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One of the best things about shared PowerShell scripts and modules is that they change a lot. The authors, the community, and development teams are continuously improving them. But, that creates a responsibility for users to discover changes and for development teams to help us do so. I love finding out about new features, but I kick myself when I discover, way too late, that a new feature I didn't know about could really have improved my productivity.

#GOTO: Best practices for PowerShell release notes.

So, check the release notes!  (Get-Module's ReleaseNotes property (PSModuleInfo.ReleaseNotes) was introduced in PowerShell 5.0.)

 

ReleaseNotes EndUserSources

 

Beginning in PowerShell 5.0, all modules have a ReleaseNotes property on the module object. Get-Module gets release notes from the module manifest. Modules and scripts that PowerShellGet installs get release notes from the ScriptInfo.xml or ModuleInfo.xml file And, modules that PowerShell Get installs have both.

So, if you can't find the release notes from one source...

 ReleaseNotes NoneFromGetModule

Try another source.

ReleaseNotes FromPSGallery

 

You can also get release notes for scripts that PowerShellGet installs. (Tip: Omit the .ps1 in the script name.)

ReleaseNotes Script

 

 

What's in Release Notes?

Like help, release notes and change logs benefit the authors and collaborators as much as the end-user. But, the content can vary widely.

Typically:

  • Release notes are designed for the end-user. They describe only the changes that users can detect and they do so in simple, non-technical language.
  • Changelogs are designed for the developers. They include changes, like refactoring, that the user might not be able to detect.

But, I'll take a changelog in release notes rather than no data at all. 

There's not much official guidance. The PSRepositoryItemInfo that PowerShellGet commands return isn't documented anywhere, because it's really just a named PSCustomObject. The ModuleInfo object that Get-Module returns is documented in MSDN, but its ReleaseNotes property isn't well defined...

ReleaseNotes Msdn

And, there's not (yet) much guidance from Get-Help...

ReleaseNotes Get Help

 

.... so module authors just do what they think is best.

A quick survey of the modules in PowerShell Gallery shows that nearly one-third of the modules have a ReleaseNotes value, about 20% of the ReleaseNotes values are URLs; almost all URLs link to GitHub repos, mainly Changelog.md pages.

ReleaseNotes Survey

 

The remaining 80% consist of release note strings for the module, either the current version...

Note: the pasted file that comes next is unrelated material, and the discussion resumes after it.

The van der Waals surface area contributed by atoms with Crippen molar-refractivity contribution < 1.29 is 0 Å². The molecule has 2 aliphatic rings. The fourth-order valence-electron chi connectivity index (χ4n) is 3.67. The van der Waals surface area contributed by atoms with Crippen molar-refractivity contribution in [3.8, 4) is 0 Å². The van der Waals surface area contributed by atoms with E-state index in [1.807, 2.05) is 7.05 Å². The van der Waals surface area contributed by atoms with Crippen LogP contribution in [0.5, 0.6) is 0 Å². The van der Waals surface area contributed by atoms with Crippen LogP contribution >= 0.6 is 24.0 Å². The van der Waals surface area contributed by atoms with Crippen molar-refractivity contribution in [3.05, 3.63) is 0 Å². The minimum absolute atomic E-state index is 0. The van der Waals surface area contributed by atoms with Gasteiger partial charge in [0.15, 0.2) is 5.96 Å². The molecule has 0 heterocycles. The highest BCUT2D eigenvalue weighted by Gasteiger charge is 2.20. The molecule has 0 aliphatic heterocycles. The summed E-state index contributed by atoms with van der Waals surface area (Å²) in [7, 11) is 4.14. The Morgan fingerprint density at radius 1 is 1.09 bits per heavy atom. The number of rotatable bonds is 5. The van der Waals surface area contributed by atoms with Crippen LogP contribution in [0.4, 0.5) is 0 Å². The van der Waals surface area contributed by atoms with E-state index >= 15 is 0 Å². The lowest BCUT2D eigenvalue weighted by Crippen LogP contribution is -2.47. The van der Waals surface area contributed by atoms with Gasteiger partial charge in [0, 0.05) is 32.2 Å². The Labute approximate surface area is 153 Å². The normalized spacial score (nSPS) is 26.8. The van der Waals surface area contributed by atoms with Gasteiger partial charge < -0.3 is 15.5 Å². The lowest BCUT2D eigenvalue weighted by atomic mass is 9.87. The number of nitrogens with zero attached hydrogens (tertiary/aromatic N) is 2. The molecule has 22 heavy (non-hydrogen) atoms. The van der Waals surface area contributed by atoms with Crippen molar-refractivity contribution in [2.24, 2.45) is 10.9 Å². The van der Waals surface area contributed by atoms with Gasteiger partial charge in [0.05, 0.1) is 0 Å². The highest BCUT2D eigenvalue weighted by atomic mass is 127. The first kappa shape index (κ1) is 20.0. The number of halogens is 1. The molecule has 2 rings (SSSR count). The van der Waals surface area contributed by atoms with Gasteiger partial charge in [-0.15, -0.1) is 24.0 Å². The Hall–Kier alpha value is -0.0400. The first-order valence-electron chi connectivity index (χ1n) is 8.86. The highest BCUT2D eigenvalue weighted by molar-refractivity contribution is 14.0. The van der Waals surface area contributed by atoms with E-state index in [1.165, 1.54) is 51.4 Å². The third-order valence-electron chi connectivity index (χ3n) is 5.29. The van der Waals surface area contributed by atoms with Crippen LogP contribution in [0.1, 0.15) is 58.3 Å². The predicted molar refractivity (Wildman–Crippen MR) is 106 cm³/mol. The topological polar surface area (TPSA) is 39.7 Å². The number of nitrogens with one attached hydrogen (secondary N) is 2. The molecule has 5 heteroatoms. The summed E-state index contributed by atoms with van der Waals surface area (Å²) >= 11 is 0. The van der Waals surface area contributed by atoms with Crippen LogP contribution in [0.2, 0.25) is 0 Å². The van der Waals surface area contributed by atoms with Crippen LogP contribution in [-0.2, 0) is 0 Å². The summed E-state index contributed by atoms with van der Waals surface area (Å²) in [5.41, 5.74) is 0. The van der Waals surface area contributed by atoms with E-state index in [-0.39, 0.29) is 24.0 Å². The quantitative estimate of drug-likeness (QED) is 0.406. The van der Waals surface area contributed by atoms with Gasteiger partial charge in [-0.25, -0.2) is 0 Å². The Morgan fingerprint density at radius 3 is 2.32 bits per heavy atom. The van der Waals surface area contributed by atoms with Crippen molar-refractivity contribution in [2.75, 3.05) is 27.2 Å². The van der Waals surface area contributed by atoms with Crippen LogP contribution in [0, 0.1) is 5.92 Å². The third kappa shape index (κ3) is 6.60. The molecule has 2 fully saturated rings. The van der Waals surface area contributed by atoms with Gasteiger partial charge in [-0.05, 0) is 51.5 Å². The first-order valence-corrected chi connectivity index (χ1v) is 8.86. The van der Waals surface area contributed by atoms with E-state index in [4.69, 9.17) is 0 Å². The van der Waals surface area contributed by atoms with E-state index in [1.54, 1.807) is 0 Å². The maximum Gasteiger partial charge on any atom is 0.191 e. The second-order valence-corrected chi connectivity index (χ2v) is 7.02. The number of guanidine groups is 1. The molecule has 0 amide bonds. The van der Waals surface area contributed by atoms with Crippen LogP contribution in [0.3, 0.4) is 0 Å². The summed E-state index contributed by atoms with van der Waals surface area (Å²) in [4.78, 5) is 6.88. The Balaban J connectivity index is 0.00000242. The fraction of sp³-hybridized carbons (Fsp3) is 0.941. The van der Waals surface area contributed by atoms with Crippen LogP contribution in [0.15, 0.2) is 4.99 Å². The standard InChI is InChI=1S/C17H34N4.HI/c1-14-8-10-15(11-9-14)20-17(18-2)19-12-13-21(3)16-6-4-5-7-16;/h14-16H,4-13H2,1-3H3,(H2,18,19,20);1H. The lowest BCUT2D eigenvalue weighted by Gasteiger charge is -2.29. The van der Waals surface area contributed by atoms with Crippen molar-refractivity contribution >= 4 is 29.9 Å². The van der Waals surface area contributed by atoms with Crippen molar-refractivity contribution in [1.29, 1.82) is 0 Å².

ReleaseNotes OneVersion

 

Or, all versions...

ReleaseNotes allVersions

 

The core modules from Microsoft don't have release notes, but I suspect that we'll see them in 6.0 open-source versions.

I think this is fine, at least for now. It gives us some time to figure out what's really useful to users. At some point, the community will publish best-practice guidelines, but it's good to have some time to experiment.

 

How to Get Release Notes:

 Beginning in PowerShell 5.0 (and continuing in PowerShell 6 on all platforms, so far), there are ReleaseNotes properties on two different objects. They're independent and have different data sources.

  • Get-Module returns a ModuleInfo object with a ReleaseNotes property. Its data comes from the ReleaseNotes key in the module manifest.
  • Find-Module, Find-Script, Get-InstalledModule, and Get-InstalledScript return a PSRepositoryItemInfo object with a ReleaseNotes property. The source is the ModuleInfo or ScriptInfo.xml file for the module or script.

 

To get the ReleaseNotes for a module:

  • (Get-Module [-ListAvailable] <ModuleName>).ReleaseNotes
    This is valid on any module, regardless of how it was installed.
    PS C:\> (Get-Module -List xDSCUtils).ReleaseNotes
    https://github.com/nanalakshmanan/xDSCUtils/blob/master/README.md 
  • (Find-Module <ModuleName>).ReleaseNotes
    This command gets the release notes for a module without installing it. This is valid only on PowerShellGet modules.
    PS C:\ps-test> (Find-Module AzureRM).ReleaseNotes
    https://github.com/Azure/azure-powershell/blob/dev/ChangeLog.md
  • (Get-InstalledModule <ModuleName>).ReleaseNotes
    This is valid only on modules that PowerShellGet installed.
    PS C:\> (Get-InstalledModule PowerForensics).ReleaseNotes
    - Added Nano Server compatibility
    - Squashed DataRun parsing error

 To get the ReleaseNotes for a script:

  • (Find-Script <ScriptName_noextension>).ReleaseNotes
    This is valid only on PowerShellGet scripts. You can do this before you install the script.
    PS C:> (Find-Script Posh-DiskHealth).ReleaseNotes
    https://github.com/GavinEke/POSH-DiskHealth
  • (Get-InstalledScript <ScriptName_noextension>).ReleaseNotes
    This is valid only on PowerShellGet scripts.
    PS C:> (Find-Script Test-Credential).ReleaseNotes
    Updated $Domain default value to $Credential.GetNetworkCredential().Domain.
    Added support for multipule credential objects to be passed into $Credential.

 

For extra value, use the version parameters of the cmdlets to find the differences between versions.

PS C:\ps-test> Find-Module PSCX -AllVersions | Format-Table -Property Name, Version, ReleaseNotes -Wrap